Convid-19: What you need to know about Oxford/AstraZeneca vaccine
The National Agency for Food and Drug Administration and Control (NAFDAC) has approved the use of Oxford/Astra/zeneca vaccine for use in Nigeria. Here’s what you need to know about the vaccine.
There is the assumption that the Oxford vaccine might be less effective against the South Africa Covid variant.
Early findings from South Africa suggest the vaccine may need updating to be a better match for some emerging new variants of coronavirus. This could be true for other coronavirus vaccines too.
However, the government’s deputy chief medical officer, Jonathan Van Tam, says the “immediate threat” is from the UK or Kent variant and there is “plenty of evidence” the vaccines are effective against that.
Does the vaccine protect against new variants?
The South Africa study, based on about 2,000 young people who had the vaccine, suggests the Oxford-AstraZeneca vaccine offers limited protection against mild and moderate disease caused by the South Africa variant.
There is no evidence to suggest it would not be effective at preventing more severe cases that need hospital treatment.
In the UK, 147 cases of the South Africa variant have been identified and measures are being introduced to try to limit its spread.
South Africa variant: What is the risk?
There is no sign that the South Africa variant will become dominant in the UK, the government’s deputy chief medical officer, Jonathan Van Tam, has said. The “immediate threat” is from the UK or Kent variant and there is “plenty of evidence” the vaccine is effective against that, Prof. Van Tam added.
Research carried out in the UK found a single dose offered 76% effective protection for three months. The vaccine is given as two doses to provide the best protection.
UK scientists are working on new versions of the vaccine, to keep up with a virus that will inevitably keep mutating.
How does the Oxford vaccine work?
It is made from a weakened version of a common cold virus (known as an adenovirus) from chimpanzees. It has been modified to look more like coronavirus – although it can’t cause illness.
Once injected, it teaches the body’s immune system how to fight the real virus, should it need to.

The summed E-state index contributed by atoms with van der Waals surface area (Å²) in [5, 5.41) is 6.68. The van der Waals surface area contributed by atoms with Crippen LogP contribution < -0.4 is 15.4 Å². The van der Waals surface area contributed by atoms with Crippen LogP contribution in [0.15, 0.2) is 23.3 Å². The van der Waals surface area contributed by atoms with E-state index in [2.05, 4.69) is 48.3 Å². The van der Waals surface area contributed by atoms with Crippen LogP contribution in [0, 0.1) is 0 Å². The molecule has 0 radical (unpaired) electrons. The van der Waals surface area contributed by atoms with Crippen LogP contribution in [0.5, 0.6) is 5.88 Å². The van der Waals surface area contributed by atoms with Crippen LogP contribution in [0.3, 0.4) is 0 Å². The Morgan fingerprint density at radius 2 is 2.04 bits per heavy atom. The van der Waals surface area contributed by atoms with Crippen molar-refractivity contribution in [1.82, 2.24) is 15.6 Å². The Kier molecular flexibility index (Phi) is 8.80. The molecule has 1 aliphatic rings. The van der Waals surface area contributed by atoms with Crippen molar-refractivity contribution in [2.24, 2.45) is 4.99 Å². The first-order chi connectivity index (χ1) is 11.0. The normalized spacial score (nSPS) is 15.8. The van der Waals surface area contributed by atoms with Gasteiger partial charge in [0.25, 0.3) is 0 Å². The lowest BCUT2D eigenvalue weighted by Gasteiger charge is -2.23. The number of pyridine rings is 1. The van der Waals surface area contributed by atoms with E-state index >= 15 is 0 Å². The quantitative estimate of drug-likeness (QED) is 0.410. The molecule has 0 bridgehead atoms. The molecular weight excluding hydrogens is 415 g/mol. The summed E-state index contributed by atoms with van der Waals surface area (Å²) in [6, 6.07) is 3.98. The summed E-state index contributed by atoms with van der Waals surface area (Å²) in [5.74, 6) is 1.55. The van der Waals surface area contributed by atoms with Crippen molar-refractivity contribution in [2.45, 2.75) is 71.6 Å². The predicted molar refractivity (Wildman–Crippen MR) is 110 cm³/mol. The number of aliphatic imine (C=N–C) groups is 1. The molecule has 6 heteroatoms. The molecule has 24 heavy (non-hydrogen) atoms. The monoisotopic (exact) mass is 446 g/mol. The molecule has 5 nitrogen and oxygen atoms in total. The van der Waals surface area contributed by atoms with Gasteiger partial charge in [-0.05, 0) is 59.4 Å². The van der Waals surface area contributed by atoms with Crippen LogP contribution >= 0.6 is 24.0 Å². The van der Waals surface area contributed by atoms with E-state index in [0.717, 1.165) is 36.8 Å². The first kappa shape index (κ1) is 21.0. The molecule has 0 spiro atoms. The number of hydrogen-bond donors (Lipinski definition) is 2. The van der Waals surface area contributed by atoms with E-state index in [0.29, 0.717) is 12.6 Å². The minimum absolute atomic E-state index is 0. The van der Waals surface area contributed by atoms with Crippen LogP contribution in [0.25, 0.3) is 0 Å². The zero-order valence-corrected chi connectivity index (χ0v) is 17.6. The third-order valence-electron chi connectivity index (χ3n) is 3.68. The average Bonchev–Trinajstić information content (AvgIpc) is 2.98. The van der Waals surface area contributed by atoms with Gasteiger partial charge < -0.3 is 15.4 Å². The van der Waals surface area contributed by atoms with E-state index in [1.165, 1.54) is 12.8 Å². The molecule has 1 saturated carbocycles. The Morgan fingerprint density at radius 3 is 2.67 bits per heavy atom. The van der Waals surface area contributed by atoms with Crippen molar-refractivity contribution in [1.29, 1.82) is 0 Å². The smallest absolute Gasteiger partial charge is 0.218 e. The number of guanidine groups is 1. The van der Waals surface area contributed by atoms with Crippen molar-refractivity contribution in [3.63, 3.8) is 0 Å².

What you need to know about vaccine safety
How do the Covid vaccines compare?
When will you be eligible for the vaccine?
Research has shown it is highly effective. No one given the vaccine in trials developed severe Covid or needed hospital treatment.
Unlike Pfizer’s jab – which has to be kept at an extremely cold temperature (-70C) – the Oxford vaccine can be stored in a normal fridge. This makes it much easier to distribute.
Why are some other countries limiting their use of this vaccine?
South Africa has paused roll-out while it does more investigations on vaccines and the variant dominant there.
Germany, Austria and France are using the vaccine but are only offering it to 18-64 year olds, because there is limited data on how well it protects the over-65s.
AstraZeneca says its trial data suggests it works among over 65s. Earlier studies show older people, as well as younger people, appear to have an equally strong immune response to the vaccine.
The European Medicines Agency approved the vaccine in January for use in all age groups, including older adults.
Is the Oxford vaccine as good as the Pfizer?
Large trials showed the Pfizer vaccine was 95% effective, while the figure for the Oxford one was 62%.
But directly comparing results is difficult because there are differences in the way the trials were carried out.
And it’s important to remember that even the lower 62% figure is a better result than the best flu jab, which is about 50% effective.
No-one who received the Oxford vaccine was hospitalised or became seriously ill due to Covid.
A recent study found a single dose of the Oxford vaccine offered 76% protection for three months, and this went up to 82% after the second dose.
How long do vaccines protect against Covid for?
It is not yet known how long protection lasts with any of the coronavirus vaccines.
A separate study found unvaccinated people are protected after catching coronavirus for at least six months. Vaccines are likely to provide stronger protection than this.
It may be that people need annual vaccinations, as happens with the flu jab.